New medicine to slow the progression of prostate cancer

New medicine to slow the progression of prostate cancer

Recent studies conducted by scientists discover new effects of medications that slow the progression of prostate cancer in the late stages.

How long can you live now with prostate cancer?

According to statistics, 11.6% of men will be diagnosed with prostate cancer at some point in their lifetime. The American Cancer Society estimates that in 2018, 164,690 men will be diagnosed with prostate cancer and about 29,430 of them will die from the advancement of the disease. Due to continued studies and improvements in treatments, life expectancy with prostate cancer has grown over the year. Survival rates, when including all stages of prostate cancer, are:

  • 5- year relative survival rate – 99%
  • 10-year relative survival rate – 98%
  • 15-year relative survival rate – 96%

These statistics mean that, when discovered and first treated, 99% of patients lived at least for the next 5 years after completion of treatment, 98% lived for at least 10 years and 96% for the next 15+ years.

Survival rates are affected by the localization of the prostate cancer (local – in the prostate, regional – spread from the prostate to nearby areas, distant – spread to the bones, lymph nodes or other organs), overall health, age and race.

Patients can live up to two years longer with hormone suppressing medicine

Most prostate cancer patients have a high success rate after treatment, with their PSA levels shrinking considerably. Although there is always a risk of the disease returning, most men won’t have recurrences. However, there is a small part of the population (about 150,000 men worldwide) that reports a freezing of the prostate cancer in its current after treatment stage and that doesn’t seem to be affected by further hormonal suppressing medications. Unfortunately, a fraction of these cases will develop into an advanced, full-blown cancer that will ultimately be incurable and fatal.

New research presented at American Society of Clinical Oncology’s annual Genitourinary Cancers Symposium, held in San Francisco, shines light on medicine that could increase the life expectancy of these patients with up to two years.

The study was performed by two independent teams that worked with approximately 2600 volunteering patients around the globe, whose cancers had not metastasized or spread, but still presented the risk of this happening. They were already undergoing hormonal therapy that suppressed their level of testosterone, which is known to be a factor in encouraging the growth of prostate cancer. The research studied the effects of two drugs. One group received by random distribution either a placebo or enzalutamide, also knows as Xtandi, which is a drug already approved by the FDA to treat metastatic prostate cancer. The other was divided between patients receiving placebo or apalutamide, which is a new experimental therapy.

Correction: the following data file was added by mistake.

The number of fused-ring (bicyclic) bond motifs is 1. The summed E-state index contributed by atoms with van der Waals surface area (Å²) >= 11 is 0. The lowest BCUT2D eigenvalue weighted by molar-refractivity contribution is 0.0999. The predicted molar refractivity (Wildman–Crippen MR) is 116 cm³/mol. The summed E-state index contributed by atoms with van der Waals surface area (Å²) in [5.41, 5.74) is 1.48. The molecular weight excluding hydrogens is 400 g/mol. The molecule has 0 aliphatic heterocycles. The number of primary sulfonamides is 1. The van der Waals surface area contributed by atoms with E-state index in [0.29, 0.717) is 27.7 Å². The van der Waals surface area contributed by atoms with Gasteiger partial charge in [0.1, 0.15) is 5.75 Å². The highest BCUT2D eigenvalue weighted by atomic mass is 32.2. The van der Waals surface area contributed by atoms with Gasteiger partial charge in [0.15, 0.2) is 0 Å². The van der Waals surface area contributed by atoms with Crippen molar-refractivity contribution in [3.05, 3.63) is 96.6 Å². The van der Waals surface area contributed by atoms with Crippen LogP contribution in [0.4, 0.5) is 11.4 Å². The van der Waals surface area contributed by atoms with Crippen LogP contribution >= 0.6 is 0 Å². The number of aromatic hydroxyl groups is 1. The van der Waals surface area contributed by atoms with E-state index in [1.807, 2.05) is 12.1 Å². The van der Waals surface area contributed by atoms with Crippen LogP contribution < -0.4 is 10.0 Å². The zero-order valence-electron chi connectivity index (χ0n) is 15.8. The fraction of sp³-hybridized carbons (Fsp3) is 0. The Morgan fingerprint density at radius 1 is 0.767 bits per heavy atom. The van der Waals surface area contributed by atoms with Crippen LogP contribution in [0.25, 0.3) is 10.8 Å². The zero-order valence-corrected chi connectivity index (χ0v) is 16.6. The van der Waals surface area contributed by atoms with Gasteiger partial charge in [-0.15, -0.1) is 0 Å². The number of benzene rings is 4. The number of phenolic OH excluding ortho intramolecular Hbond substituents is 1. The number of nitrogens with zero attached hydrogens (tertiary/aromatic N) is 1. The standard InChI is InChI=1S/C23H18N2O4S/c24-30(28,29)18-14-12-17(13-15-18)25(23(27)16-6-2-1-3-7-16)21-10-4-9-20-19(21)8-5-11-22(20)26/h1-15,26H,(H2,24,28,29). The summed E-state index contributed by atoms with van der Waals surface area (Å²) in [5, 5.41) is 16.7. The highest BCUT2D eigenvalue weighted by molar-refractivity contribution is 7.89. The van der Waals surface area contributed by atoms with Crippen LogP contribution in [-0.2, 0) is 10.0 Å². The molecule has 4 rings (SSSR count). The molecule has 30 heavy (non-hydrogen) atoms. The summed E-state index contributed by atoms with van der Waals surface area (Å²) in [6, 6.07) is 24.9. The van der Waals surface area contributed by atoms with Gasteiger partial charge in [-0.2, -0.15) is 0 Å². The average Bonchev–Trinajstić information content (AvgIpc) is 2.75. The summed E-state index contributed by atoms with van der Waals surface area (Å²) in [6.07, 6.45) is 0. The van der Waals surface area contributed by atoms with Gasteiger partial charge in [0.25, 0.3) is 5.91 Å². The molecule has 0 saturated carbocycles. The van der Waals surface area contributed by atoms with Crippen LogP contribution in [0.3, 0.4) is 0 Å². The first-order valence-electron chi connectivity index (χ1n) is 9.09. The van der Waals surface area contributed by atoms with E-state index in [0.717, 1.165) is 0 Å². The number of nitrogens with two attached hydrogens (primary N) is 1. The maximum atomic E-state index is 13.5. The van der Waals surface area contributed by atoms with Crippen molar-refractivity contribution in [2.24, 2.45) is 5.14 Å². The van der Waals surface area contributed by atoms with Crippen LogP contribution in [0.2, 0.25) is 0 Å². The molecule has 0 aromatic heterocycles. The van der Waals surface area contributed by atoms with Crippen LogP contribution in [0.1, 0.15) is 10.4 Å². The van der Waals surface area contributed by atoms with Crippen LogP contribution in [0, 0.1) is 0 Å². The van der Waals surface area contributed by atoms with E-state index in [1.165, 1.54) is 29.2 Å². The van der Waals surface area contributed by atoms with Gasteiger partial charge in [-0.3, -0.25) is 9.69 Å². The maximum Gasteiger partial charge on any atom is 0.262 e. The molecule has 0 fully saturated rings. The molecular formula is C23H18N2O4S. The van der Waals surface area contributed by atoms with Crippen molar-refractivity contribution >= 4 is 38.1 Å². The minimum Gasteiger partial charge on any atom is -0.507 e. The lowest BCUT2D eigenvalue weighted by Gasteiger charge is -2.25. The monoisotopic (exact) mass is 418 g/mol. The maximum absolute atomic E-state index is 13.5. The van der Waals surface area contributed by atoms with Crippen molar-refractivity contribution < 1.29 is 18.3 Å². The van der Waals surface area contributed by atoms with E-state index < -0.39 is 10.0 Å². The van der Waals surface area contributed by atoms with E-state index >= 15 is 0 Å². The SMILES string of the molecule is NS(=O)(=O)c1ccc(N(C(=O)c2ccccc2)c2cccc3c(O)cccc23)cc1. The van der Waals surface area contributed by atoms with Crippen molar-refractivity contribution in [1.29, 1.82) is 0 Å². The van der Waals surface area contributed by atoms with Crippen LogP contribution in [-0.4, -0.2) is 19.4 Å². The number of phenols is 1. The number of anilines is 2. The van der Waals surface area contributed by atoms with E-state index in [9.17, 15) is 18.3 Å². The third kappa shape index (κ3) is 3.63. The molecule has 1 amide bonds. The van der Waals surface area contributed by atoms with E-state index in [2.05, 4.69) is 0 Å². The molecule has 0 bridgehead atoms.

According to Mail Online Health News, scientists have found that 806 out of 1207 men that were in the drugs receiving groups and took 240mg a day for ten months, succeeded in delaying the spread of cancer by an average of 40.5 months. The placebo group had only 17.7 months and 16.2 months, respectively, before the prostate cancer metastasized.

The findings of the research are encouraging for patients that received medication, as it was shown that their life expectancy and quality of life had considerably improved, as opposed to the placebo receivers. As such, patients who received the drug apalutamide lived an average of 40 months before the cancer metastasized or they died, while patients under the enzalutamide medication had an increased median length of 36 months until the disease reappeared.

The medication works as an enhancement of the chemical castration (the testosterone inhibitor), by blocking the receptors from the cancer cells that absorb the hormone. The treatment will prove to be of great use for the 2-8% of men worldwide that suffer from this form of non-metastatic castration-resistant prostate cancer.

In the case of both drugs, the risk of patients developing more severe forms of prostate cancer in the short term was reduced by around 70 percent. Fortunately, the side effects were of mild severity (fatigue, fainting, hypertension), most of the patients reporting that their lives was, overall, similar to the one they lead before treatments.

Apalutamide is a Johnson and Johnson experimental drug which is waiting for approval from the Food and Drugs Association, while enzalutamide or Xtandi (made by Pfizer and Astellas Pharma),  is waiting for its use to be expanded by the FDA. The fortunate results of these trials might make way for other drug companies to start testing similar and, hopefully, cheaper drugs, available to a larger mass of population.

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